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Does the National Day of Prayer Violate Church-State Separation?

There is no problem when Americans -- including public officials -- gather to pray. Questions properly arise, however, when the government, by an official act of Congress, urges citizens to engage in a religious exercise.
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Today, in cities across the country, public events will mark the National Day of Prayer 2010.

There is no problem when Americans -- including public officials -- gather to pray. In fact, for people of faith, every day should be a day of prayer. Questions properly arise, however, when the government, by an official act of Congress, urges citizens to engage in a religious exercise. As citizens, Americans share a long history and proud tradition of religious liberty. As individuals with diverse beliefs, however, Americans do not share a common religion or participate in the same religious practices. A day of prayer might be appropriately encouraged by our country's various religious leaders -- but it should not be called for by civil magistrates, Congress, or even the president.

As the principles contained in the first 16 words of the First Amendment make clear, government shouldn't be in the business of telling the American people what, where or when to pray, or even if they should pray. The national prayer proclamation conflicts with the model of religious freedom embraced in the United States long ago. That model has protected religious expression of all types, and created a healthy and nourishing environment for religious practice. As a result, religion in America has flourished, and it is diminished -- not enhanced -- when government intervenes in matters of faith and religious practice.

The origins of the National Day of Prayer date to 1952, when Congress passed a joint resolution, signed by President Harry Truman, setting aside one day a year (other than a Sunday) for prayer. Since then, presidents have proclaimed a day for prayer. While not all presidents have issued proclamations, most have. Still, the idea was controversial from our country's founding, especially for those best known for dedication to religious liberty.

Thomas Jefferson, author of Virginia's Bill for Establishing Religious Freedom, refused to issue a thanksgiving proclamation, believing it to be unconstitutional and unwise. Jefferson opposed the government's "intermeddling" in religious doctrine, discipline, and practices. James Madison, father of the Constitution, gave five reasons why a religious pronouncement should not be handed down by civil magistrates. Chief among them was that an "advisory Gov't is a contradiction in terms." Madison wrote that such proclamations tend "to imply and certainly nourish the erroneous idea of a national religion."

The National Day of Prayer became a more formal affair in 1988 after prominent backers complained that their constituencies were unable to organize effectively because the observance was held on different days each year. They sought not only government recognition for the importance of prayer but also a little help for rounding up a mass of folks to participate in response to the proclamation. They pressed Congress for legislation setting up a specific day each year to optimize their long-range planning. Legislation now provides that "the president shall issue each year a proclamation designating the first Thursday in May as a National Day of Prayer on which the people of the United States may turn to God in prayer and meditation at churches, in groups, and as individuals."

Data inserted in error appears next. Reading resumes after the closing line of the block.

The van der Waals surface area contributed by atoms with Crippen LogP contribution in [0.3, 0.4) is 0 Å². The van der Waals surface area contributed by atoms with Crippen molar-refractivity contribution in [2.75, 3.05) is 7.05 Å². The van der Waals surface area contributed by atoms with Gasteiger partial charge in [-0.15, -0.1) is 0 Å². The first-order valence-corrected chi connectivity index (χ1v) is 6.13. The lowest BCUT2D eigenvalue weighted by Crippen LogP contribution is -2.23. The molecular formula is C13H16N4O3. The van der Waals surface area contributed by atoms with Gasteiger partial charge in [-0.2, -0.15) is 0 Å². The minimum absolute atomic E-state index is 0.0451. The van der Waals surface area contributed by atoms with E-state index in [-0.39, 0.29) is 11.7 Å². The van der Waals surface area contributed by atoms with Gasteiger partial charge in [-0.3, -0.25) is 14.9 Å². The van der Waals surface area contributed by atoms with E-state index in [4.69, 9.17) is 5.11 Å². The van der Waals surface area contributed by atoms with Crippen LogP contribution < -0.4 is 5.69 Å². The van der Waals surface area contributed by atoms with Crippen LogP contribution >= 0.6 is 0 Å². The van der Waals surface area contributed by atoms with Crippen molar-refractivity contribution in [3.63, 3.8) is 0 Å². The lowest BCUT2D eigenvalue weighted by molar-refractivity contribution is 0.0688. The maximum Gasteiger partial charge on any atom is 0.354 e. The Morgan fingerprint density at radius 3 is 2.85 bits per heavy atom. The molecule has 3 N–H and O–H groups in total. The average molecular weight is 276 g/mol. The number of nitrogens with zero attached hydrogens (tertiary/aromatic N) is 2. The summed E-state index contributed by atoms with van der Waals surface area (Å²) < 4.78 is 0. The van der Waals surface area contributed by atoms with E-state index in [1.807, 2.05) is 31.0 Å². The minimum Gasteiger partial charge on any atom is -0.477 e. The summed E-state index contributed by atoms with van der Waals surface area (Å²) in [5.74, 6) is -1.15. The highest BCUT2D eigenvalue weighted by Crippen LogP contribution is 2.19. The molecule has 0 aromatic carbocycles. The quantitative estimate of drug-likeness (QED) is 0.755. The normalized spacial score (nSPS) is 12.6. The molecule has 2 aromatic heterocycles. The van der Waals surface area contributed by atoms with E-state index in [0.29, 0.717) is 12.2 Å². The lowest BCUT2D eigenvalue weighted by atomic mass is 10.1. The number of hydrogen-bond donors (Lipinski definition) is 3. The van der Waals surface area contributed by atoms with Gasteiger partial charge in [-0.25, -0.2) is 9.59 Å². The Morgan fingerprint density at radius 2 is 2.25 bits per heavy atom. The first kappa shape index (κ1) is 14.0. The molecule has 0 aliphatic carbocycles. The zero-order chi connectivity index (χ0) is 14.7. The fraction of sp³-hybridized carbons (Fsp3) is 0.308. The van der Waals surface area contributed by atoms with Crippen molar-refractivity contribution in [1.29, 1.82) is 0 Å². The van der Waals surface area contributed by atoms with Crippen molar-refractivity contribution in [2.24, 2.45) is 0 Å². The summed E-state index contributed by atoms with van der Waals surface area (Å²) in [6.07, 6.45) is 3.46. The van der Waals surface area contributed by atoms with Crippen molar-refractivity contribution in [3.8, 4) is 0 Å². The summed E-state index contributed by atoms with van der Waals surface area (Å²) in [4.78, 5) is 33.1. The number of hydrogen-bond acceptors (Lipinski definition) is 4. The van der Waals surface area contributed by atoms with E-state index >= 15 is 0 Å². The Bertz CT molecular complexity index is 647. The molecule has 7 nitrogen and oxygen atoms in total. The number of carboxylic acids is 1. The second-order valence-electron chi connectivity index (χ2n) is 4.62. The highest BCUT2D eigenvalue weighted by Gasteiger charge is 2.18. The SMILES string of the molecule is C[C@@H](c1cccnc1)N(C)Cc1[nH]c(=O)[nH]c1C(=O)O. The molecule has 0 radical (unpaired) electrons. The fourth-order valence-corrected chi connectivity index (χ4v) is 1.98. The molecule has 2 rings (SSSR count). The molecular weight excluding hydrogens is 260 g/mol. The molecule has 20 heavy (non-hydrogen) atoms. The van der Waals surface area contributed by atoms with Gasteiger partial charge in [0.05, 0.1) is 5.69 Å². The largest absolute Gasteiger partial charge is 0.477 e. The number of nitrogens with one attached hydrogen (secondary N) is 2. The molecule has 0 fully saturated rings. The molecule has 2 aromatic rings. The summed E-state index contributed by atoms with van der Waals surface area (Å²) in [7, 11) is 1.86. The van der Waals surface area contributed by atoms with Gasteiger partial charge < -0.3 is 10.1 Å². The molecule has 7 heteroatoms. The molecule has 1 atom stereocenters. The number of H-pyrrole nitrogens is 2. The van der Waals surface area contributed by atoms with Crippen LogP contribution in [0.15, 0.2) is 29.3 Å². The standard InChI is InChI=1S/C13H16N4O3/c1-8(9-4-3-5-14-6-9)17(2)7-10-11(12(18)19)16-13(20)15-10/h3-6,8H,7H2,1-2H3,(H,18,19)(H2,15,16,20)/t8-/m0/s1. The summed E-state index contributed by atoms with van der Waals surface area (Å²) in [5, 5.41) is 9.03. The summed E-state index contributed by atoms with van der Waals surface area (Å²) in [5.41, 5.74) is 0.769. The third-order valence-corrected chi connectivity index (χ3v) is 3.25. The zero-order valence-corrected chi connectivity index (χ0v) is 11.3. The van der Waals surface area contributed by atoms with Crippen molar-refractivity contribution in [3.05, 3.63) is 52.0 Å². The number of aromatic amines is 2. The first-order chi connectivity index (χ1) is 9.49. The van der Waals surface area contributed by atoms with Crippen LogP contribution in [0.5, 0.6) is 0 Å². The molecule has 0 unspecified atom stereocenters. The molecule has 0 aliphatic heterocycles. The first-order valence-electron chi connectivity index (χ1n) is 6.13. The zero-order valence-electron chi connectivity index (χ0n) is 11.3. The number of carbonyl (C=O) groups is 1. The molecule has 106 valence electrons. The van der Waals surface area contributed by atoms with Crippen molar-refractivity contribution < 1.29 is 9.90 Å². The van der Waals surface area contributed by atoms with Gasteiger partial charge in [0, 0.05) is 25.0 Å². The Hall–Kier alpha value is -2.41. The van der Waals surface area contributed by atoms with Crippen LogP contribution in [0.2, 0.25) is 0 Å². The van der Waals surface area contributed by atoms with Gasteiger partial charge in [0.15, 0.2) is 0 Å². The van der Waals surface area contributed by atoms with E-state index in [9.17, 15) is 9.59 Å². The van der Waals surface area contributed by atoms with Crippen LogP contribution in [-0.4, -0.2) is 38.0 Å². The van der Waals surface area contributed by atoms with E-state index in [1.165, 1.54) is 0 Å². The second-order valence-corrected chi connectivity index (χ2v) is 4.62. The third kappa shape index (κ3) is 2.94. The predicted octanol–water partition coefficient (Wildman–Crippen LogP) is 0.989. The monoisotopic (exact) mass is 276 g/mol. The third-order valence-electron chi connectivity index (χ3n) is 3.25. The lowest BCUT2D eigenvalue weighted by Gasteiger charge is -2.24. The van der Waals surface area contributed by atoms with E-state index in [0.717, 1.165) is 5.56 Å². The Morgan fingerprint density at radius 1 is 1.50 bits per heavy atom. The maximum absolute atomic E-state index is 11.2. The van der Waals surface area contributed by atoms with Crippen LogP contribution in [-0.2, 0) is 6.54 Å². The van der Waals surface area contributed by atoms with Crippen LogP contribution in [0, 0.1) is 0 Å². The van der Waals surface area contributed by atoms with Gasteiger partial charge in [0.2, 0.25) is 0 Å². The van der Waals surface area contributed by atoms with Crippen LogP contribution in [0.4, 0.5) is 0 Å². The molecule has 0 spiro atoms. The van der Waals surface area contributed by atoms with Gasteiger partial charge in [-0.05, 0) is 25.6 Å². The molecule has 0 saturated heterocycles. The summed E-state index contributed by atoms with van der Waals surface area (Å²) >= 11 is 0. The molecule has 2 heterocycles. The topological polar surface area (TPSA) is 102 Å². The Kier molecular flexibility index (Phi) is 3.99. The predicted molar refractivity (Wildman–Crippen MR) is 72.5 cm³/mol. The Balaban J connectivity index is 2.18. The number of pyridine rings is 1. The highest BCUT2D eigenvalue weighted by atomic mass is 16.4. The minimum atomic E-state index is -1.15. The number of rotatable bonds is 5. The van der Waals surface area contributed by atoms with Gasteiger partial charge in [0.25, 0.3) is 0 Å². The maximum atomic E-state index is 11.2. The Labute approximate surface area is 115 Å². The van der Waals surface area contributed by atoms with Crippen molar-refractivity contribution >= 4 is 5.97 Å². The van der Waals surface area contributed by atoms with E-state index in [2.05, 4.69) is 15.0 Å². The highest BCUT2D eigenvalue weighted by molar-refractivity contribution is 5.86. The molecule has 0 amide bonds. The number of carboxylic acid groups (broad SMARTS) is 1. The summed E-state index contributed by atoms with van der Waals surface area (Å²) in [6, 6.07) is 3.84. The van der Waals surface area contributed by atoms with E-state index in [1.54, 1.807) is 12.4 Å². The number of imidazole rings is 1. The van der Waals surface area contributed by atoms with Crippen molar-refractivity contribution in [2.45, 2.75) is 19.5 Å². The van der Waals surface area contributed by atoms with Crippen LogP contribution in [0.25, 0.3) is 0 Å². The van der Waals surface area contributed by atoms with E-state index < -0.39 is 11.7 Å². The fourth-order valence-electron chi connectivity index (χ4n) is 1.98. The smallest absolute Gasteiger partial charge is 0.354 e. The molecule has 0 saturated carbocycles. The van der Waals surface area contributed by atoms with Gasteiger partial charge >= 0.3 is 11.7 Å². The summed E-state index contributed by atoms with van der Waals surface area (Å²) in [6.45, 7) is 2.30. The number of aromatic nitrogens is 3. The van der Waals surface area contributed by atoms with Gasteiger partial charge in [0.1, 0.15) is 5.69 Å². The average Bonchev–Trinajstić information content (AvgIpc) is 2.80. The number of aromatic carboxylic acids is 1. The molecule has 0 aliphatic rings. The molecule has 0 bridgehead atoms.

Consistent with that legislation, on April 30 this year, President Barack Obama proclaimed that today would be a National Day of Prayer. Obama did so despite a federal district court judge's ruling last month that held that the statute establishing the prayer day is unconstitutional. The Obama Administration has announced that it intends to appeal the ruling.

As church-state controversies go, a congressional resolution and a presidential proclamation establishing a National Day of Prayer do not represent a cataclysmic breach in the wall of separation. After all, there is little if any coercion of anyone's conscience, and most Americans are unaware of the occasion.

But actual coercion has never been the standard for judging whether government has overstepped its bounds in promoting religion. Even if the National Day of Prayer is not held to be unconstitutional, it is certainly unwise.

The proclamation states that "Prayer has been a sustaining way for many Americans of diverse faiths to express their most cherished beliefs, and thus we have long deemed it fitting and proper to publicly recognize the importance of prayer on this day across the Nation."

Indeed, prayer sustains many Americans. In countless houses of worship, in homes with tables of plenty and those where food is scarce, at the bedsides of children being tucked in for the night, and in celebration of each sunrise, people pray. No doubt many gather together to pray for our country and our elected officials. They surely need our prayers.

In the end, religion is best promoted when left to itself -- espoused not by government officials, but by communities of faith. That is the genius of the American tradition of separation: it is designed to promote, not constrain, the free exercise of religious faith in all its varieties. If Congress and the president truly want to promote prayer, they should follow the wise counsel of Jefferson and Madison and keep the government out of it.

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